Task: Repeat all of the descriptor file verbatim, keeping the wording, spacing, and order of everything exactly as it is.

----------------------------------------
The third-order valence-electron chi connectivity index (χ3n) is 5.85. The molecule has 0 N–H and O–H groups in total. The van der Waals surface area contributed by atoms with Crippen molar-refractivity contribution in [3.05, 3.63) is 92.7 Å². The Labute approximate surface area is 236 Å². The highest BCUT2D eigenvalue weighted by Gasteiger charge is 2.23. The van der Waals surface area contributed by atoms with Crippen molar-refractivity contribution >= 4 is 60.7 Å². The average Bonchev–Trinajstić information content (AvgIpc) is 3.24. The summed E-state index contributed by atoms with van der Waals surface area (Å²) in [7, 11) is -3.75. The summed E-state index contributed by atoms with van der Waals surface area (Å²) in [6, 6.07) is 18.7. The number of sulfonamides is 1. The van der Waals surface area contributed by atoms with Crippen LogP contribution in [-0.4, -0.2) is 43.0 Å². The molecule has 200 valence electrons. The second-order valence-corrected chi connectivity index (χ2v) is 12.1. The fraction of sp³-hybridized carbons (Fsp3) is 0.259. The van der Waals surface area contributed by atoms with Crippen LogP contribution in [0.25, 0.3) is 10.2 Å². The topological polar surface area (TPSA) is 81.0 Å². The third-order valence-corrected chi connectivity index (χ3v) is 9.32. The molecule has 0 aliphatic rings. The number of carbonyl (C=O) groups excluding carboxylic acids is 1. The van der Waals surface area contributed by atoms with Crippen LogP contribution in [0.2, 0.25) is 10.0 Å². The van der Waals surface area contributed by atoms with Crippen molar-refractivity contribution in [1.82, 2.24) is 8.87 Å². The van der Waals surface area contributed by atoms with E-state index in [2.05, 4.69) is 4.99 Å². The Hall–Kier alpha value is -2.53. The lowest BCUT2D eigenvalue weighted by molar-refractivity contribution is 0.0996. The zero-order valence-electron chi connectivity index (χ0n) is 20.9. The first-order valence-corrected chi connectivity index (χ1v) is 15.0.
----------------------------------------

The third-order valence-electron chi connectivity index (χ3n) is 5.85. The molecule has 0 N–H and O–H groups in total. The van der Waals surface area contributed by atoms with Crippen molar-refractivity contribution in [3.05, 3.63) is 92.7 Å². The Labute approximate surface area is 236 Å². The highest BCUT2D eigenvalue weighted by Gasteiger charge is 2.23. The van der Waals surface area contributed by atoms with Crippen molar-refractivity contribution >= 4 is 60.7 Å². The average Bonchev–Trinajstić information content (AvgIpc) is 3.24. The summed E-state index contributed by atoms with van der Waals surface area (Å²) in [7, 11) is -3.75. The summed E-state index contributed by atoms with van der Waals surface area (Å²) in [6, 6.07) is 18.7. The number of sulfonamides is 1. The van der Waals surface area contributed by atoms with Crippen LogP contribution in [-0.4, -0.2) is 43.0 Å². The molecule has 200 valence electrons. The second-order valence-corrected chi connectivity index (χ2v) is 12.1. The fraction of sp³-hybridized carbons (Fsp3) is 0.259. The van der Waals surface area contributed by atoms with Crippen LogP contribution in [0.25, 0.3) is 10.2 Å². The topological polar surface area (TPSA) is 81.0 Å². The third-order valence-corrected chi connectivity index (χ3v) is 9.32. The molecule has 0 aliphatic rings. The number of carbonyl (C=O) groups excluding carboxylic acids is 1. The van der Waals surface area contributed by atoms with Crippen LogP contribution in [0.2, 0.25) is 10.0 Å². The van der Waals surface area contributed by atoms with Crippen molar-refractivity contribution in [1.82, 2.24) is 8.87 Å². The van der Waals surface area contributed by atoms with E-state index in [2.05, 4.69) is 4.99 Å². The Hall–Kier alpha value is -2.53. The lowest BCUT2D eigenvalue weighted by molar-refractivity contribution is 0.0996. The zero-order valence-electron chi connectivity index (χ0n) is 20.9. The first-order valence-corrected chi connectivity index (χ1v) is 15.0.